March 19, 2021 Friday
Philippine marine debris. Photo from the World Wide Fund for Nature website at: https://wwf.panda.org/discover/knowledge_hub/where_we_work/coraltriangle/?329831/The-scourge-of-single-use-plastic-in-the-Philippines/.
MANILA — The Climate Change Commission welcomed the adoption of a bill banning single-use plastics in a meeting of the House of Representatives Committee on Ecology Thursday, March 18, lauding the move as a critical step in reducing greenhouse gas emissions and addressing climate change.
The House bill consolidates the 38 bills and four House resolutions seeking to phase-out or regulate single-use plastics, including a bill filed by House Speaker Lord Allan Jay Velasco. The resulting substitute bill was adopted in a meeting presided over by Committee Chair Rep. Glona Labadlabad, and will now be submitted to the plenary after several meetings and consultations with stakeholders and experts held by a technical working group chaired by Rep. Francisco “Kiko” Benitez.
“We have been addicted to the use of plastics. It’s been implicit in many of our habits and it plays an important role in the way our economy works, but at the same time we are in the middle of an environmental crisis that really cannot wait for us to take much longer in order to address the cries of Mother Nature,” said Benitez, who acknowledged the need to address the concerns of industry but emphasized the urgency needed to protect the environment.
Benitez also discussed the bill’s salient points during the Committee’s deliberation.
“There is a transition period and tiers of single-use plastic products that will be regulated in varying degrees—the first tier is intended to be phased out within one year,” Benitez explained.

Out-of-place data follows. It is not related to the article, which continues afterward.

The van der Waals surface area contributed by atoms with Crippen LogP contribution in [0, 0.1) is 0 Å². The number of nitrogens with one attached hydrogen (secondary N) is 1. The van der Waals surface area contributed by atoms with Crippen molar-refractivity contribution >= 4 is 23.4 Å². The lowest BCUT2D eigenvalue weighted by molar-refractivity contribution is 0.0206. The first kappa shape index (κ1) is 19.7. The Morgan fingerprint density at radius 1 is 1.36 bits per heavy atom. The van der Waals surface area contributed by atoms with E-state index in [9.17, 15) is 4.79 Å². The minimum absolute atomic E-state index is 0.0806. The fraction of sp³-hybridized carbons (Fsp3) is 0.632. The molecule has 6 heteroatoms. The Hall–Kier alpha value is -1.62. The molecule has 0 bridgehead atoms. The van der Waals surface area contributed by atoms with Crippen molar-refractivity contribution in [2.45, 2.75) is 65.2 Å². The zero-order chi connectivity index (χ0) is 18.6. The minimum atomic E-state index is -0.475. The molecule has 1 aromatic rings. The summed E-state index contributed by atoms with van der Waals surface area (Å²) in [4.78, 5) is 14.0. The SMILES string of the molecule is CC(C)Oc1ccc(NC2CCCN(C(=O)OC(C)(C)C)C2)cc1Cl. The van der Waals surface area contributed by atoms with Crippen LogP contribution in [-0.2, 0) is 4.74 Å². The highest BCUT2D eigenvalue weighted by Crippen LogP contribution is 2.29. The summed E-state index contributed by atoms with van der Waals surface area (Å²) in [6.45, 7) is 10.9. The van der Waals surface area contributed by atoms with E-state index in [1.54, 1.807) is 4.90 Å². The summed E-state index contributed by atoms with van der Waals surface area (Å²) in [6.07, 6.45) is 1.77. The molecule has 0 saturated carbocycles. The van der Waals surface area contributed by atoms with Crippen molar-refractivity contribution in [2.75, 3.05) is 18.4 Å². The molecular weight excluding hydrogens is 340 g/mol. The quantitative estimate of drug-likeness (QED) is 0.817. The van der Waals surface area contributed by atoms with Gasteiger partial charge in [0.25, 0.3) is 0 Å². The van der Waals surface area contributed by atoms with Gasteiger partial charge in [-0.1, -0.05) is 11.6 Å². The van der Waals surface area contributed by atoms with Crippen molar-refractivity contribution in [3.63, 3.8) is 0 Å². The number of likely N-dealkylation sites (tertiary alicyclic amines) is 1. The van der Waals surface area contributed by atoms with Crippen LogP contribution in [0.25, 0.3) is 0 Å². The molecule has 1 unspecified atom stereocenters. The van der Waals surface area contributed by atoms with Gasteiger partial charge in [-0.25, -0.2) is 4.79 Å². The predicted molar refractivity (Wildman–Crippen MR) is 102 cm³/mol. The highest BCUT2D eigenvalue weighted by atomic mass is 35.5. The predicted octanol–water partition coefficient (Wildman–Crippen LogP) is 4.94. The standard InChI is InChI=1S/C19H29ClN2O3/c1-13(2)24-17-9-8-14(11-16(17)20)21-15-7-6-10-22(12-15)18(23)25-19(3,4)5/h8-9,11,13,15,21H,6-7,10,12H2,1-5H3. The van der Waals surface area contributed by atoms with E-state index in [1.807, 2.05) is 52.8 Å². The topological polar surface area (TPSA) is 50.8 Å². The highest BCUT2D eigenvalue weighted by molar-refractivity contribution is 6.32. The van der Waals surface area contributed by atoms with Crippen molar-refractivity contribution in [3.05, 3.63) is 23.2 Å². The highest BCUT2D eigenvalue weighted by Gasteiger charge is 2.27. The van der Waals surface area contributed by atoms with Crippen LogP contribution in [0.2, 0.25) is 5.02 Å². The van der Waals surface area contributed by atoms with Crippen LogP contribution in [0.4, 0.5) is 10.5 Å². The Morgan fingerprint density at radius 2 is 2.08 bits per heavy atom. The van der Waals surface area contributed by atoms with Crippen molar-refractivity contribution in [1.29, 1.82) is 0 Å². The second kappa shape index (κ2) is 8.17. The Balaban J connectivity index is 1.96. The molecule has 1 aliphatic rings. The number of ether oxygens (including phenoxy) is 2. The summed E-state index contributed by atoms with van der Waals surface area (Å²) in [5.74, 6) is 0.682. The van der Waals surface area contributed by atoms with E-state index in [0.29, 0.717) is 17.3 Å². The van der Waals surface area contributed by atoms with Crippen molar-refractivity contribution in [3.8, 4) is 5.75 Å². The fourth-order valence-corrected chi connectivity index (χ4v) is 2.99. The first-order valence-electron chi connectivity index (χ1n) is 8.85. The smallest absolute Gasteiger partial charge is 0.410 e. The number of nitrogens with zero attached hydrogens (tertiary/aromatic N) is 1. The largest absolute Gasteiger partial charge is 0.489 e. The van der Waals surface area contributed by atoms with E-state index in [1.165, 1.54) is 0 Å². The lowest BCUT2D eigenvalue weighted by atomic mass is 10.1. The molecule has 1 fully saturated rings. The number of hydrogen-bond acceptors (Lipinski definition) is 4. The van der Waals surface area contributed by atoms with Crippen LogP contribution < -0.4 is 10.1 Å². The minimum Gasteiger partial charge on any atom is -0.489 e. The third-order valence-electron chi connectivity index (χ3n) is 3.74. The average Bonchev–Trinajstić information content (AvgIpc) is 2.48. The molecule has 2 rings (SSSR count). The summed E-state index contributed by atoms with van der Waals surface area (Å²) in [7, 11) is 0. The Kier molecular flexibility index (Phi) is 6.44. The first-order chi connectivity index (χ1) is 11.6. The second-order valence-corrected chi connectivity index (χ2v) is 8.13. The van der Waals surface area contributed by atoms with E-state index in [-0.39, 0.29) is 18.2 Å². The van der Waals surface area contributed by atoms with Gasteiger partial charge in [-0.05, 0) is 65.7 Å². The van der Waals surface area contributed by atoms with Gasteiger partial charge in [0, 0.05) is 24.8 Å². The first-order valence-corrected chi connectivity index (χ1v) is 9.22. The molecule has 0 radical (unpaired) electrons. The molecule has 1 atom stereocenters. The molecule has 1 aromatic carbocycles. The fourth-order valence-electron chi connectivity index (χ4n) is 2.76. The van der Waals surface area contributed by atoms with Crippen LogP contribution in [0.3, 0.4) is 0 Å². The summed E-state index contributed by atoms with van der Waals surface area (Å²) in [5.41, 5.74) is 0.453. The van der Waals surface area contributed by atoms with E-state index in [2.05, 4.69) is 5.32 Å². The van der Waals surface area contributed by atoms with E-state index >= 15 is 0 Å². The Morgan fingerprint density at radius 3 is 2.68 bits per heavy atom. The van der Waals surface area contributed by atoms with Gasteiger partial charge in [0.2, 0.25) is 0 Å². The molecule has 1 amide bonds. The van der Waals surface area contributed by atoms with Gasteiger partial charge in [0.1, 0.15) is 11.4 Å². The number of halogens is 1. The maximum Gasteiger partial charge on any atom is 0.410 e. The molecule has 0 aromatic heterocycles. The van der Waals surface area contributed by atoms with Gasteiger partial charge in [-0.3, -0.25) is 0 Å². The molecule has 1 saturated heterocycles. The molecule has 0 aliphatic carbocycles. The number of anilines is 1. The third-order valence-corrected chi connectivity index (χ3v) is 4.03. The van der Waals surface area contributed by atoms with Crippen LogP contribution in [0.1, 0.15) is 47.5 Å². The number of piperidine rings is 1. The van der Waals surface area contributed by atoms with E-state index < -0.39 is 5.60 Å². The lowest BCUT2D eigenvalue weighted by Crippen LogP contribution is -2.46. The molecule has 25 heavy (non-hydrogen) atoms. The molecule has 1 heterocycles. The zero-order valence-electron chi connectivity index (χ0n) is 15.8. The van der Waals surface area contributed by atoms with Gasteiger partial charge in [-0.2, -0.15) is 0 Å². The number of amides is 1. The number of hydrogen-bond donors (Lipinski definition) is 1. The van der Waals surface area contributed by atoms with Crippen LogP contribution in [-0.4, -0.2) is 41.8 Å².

“The second component of the bill is an Expanded Producers Responsibility to reduce and recover single-use plastic products in the market and avoid their leaking into the environment through the development of alternative products, offsetting their plastic footprints, and buyback schemes of whatever is released into the market,” he added.
“The third component is environmental education to help modify the behavior of our consumers and wean us away from our difficult addiction to plastic use,” Benitez said.
“The last component is the sharing of revenues from fees and penalties between the National Solid Waste Management Commission and the barangays to help provide the barangays a source of fund to enhance material recovery and solid waste management programs on the ground,” he concluded.
CCC Commissioner Rachel Herrera, one of the resource persons present at the Committee’s meeting, lauded the bill’s approval. “The House Committee on Ecology’s adoption of the bill banning single-use plastics brings us closer to achieving our targets to reduce greenhouse gas emissions and combat climate change. If passed into law, this will help Filipinos survive climate impacts as we will reduce risks of flooding and manage our increasing carbon footprint,” Herrera added.
In its Roadmap for Sustainability on Single-Use Plastics, the United Nations Environment Programme warns that the world’s capacity to cope with plastic waste has already been overwhelmed. With only 9% of the world’s plastic waste being recycled and the rest ending up in landfills, dumps, or in the environment, the report estimates that there will be 12 billion tons of plastic litter in landfills and the environment by 2050. Aside from the environmental impact, the UN also warns of the numerous health problems and vast economic damage caused by plastic waste.
The CCC, led by its Chairperson-designate Finance Secretary Carlos G. Dominguez, has been advocating for the passage of the bill and lending its expertise as the TWG refined and consolidated proposals. The CCC has earlier emphasized that it is aligned with the aims of the bill “to advance realistic solutions to address the challenge of single-use plastics pollution and provide a clear pathway for the pursuit of sustainable consumption and production.”